A new model for a new era as Rovers re-structured their footballing operations ahead of the upcoming season.

Gregg Broughton was brought in as director of football, with Jon Dahl Tomasson appointed as head coach.

That new model had been outlined at the start of the recruitment process for Tony Mowbray's replacement, and has now implemented as Rovers embark on a new chapter in the club’s history.

Broughton says the appointment of Tomasson was with the model in mind, the Danish coach having worked under such a system at previous club Malmo.

The club’s off-field operations have been strengthened by Broughton’s arrival, with chief executive Steve Waggott and owners’ advisor Suhail Pasha already in position.

With change comes questions, however, with Rovers having had this type of set-up for only a matter of months previously, that being in 2017 when Paul Senior was appointed as director of football and operations.

So how will it work?

Broughton’s remit is wide-ranging, covering the first-team, Academy, recruitment, analysis, medical and sports science, and while there will be some level of cross-over in parts, that will be his focus.

“For me it’s quite straightforward. The business is split into two parts, business side and football side,” Broughton explained.

“Myself and Steve have to work really tightly, because ultimately our aim is the same, it’s to create revenue for the football club. There are slightly different methods of doing that.

“Steve and I report directly into the owners through the board.

“That’s the model.”

Broughton said the ‘owners vision’ he was tasked with implementing had come directly from the Rao family during talks prior to his appointment.

As for Tomasson, his focus will be on the coaching of the team, working closely with Broughton to bring in the players necessary to take the club forward.

The pair have quickly struck up a good understanding, and Tomasson said: "I have of course a really good relationship with Gregg.

"It is a bit like the European way, where you have the Sporting Director and a Head Coach. Of course, Gregg needs to provide us with those names and I need to buy in as well, before I say yes.

"The way we are working together, it is very open, good conversation. We only want one thing, for Rovers to get up there, where they need to go."

This comes after TMowbray, prior to his departure, questioned the decision-making process at the club even after five years in charge.

But with a director of football and chief executive in place, Rovers now have a new structure in place that should alleviate any of those concerns.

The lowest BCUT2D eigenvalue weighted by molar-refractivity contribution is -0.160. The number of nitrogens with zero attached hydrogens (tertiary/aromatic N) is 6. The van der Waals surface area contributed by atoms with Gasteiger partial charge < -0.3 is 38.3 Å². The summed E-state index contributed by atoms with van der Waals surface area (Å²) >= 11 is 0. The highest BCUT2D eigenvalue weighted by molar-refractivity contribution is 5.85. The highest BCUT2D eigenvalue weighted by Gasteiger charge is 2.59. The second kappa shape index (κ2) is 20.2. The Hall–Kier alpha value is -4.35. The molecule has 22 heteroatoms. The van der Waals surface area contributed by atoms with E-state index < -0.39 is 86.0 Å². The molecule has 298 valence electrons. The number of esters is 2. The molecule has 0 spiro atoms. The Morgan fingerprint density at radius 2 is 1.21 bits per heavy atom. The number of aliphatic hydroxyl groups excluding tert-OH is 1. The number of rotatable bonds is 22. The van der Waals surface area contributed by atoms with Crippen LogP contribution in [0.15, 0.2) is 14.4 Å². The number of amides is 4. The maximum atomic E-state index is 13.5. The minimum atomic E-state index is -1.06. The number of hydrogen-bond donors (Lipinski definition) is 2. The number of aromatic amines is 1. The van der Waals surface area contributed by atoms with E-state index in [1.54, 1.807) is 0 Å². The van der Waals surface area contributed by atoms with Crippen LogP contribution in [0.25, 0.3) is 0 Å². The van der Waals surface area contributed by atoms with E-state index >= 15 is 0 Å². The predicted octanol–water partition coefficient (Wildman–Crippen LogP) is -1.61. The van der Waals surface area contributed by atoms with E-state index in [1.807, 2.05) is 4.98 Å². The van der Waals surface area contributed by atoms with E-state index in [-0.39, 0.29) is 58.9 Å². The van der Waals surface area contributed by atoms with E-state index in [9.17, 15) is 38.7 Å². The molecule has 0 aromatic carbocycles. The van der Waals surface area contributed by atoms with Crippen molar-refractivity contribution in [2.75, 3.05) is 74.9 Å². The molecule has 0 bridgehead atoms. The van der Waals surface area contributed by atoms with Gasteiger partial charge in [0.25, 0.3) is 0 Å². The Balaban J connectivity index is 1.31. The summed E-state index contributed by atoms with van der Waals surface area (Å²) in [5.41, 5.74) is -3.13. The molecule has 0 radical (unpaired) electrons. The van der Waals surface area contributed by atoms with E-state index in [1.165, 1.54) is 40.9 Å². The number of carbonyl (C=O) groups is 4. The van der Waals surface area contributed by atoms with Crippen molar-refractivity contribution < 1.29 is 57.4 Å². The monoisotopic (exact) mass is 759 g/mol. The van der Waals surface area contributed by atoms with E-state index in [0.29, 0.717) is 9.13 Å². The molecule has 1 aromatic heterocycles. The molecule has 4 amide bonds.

Recruitment will be imperative this summer as Rovers start life under Tomasson and Broughton.

The head coach stressed that no player will be signed without his approval, a stance re-iterated by the club’s director of football.

“Ultimately Jon will always have the final say before we bring players in,” said Broughton, before outlining recruitment will be the main focus of his work in the weeks to come.

He says the club must ‘put the systems in place’ to allow Tomasson and his coaching staff to deliver success on the pitch.

But the collaborative approach is one that Tomasson is not only comfortable with, but encourages.

“One of the reasons we recruited Jon was because he has worked with the European model,” Broughton explained.

“One of the first things he’s done is take away the manager’s office, he wants one room where the coaching staff are sat around, planning together every day, it’s not him and the coaches, they work together collaboratively.

“Hopefully I can just help in that process.”

“It (the manager’s office) will still be there because we need somewhere to meet privately with players one-on-one but in terms of Jon’s workplace every day, he wants to be in the room with the coaches deciding on how we can affect the players on the pitch.”

Broughton left his role at Bodo/Glimt earlier this month to take up the position at Rovers. His work there, and at previous clubs Norwich City and Luton Town, focused heavily on both Academy and recruitment.

Those will fall under his remit, and it is the ability to shape change at the club that excites him most.

He added: “That’s why I was so excited by this opportunity, because I had the opportunity to speak to a couple of clubs in the past and it wasn’t that all-encompassing role.

“It’s to ensure we have the medium and long-term in view, to support Jon on the short-term, because that’s his aim to fulfil that, but join those six areas together.

“My job is to keep the wheels spinning.”


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